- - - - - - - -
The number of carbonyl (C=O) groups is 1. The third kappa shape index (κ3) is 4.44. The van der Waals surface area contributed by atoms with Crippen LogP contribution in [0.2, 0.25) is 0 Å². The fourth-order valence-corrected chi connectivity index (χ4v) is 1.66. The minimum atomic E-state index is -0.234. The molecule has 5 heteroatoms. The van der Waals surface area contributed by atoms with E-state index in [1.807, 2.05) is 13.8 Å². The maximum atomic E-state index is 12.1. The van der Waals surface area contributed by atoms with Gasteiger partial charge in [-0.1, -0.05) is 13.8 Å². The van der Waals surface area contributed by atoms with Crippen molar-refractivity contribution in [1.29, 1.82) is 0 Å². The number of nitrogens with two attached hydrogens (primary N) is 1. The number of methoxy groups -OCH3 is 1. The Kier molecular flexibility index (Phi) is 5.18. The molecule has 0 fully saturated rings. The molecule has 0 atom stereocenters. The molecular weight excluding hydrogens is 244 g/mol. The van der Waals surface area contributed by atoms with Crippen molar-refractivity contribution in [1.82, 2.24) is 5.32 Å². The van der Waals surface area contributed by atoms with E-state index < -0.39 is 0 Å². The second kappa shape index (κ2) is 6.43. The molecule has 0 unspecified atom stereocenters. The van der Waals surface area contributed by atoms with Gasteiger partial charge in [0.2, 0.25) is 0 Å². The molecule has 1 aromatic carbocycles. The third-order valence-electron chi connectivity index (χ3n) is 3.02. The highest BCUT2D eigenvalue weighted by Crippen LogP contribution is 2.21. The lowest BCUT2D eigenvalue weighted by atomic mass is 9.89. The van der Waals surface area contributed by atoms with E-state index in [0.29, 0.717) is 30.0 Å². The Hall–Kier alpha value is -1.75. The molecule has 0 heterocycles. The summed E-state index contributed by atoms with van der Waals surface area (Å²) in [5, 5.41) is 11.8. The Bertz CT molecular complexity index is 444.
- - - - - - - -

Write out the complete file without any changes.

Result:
The number of carbonyl (C=O) groups is 1. The third kappa shape index (κ3) is 4.44. The van der Waals surface area contributed by atoms with Crippen LogP contribution in [0.2, 0.25) is 0 Å². The fourth-order valence-corrected chi connectivity index (χ4v) is 1.66. The minimum atomic E-state index is -0.234. The molecule has 5 heteroatoms. The van der Waals surface area contributed by atoms with E-state index in [1.807, 2.05) is 13.8 Å². The maximum atomic E-state index is 12.1. The van der Waals surface area contributed by atoms with Gasteiger partial charge in [-0.1, -0.05) is 13.8 Å². The van der Waals surface area contributed by atoms with Crippen molar-refractivity contribution in [1.29, 1.82) is 0 Å². The number of nitrogens with two attached hydrogens (primary N) is 1. The number of methoxy groups -OCH3 is 1. The Kier molecular flexibility index (Phi) is 5.18. The molecule has 0 fully saturated rings. The molecule has 0 atom stereocenters. The molecular weight excluding hydrogens is 244 g/mol. The van der Waals surface area contributed by atoms with Crippen molar-refractivity contribution in [1.82, 2.24) is 5.32 Å². The van der Waals surface area contributed by atoms with E-state index < -0.39 is 0 Å². The second kappa shape index (κ2) is 6.43. The molecule has 0 unspecified atom stereocenters. The van der Waals surface area contributed by atoms with Gasteiger partial charge in [0.2, 0.25) is 0 Å². The molecule has 1 aromatic carbocycles. The third-order valence-electron chi connectivity index (χ3n) is 3.02. The highest BCUT2D eigenvalue weighted by Crippen LogP contribution is 2.21. The lowest BCUT2D eigenvalue weighted by atomic mass is 9.89. The van der Waals surface area contributed by atoms with E-state index in [0.29, 0.717) is 30.0 Å². The Hall–Kier alpha value is -1.75. The molecule has 0 heterocycles. The summed E-state index contributed by atoms with van der Waals surface area (Å²) in [5, 5.41) is 11.8. The Bertz CT molecular complexity index is 444.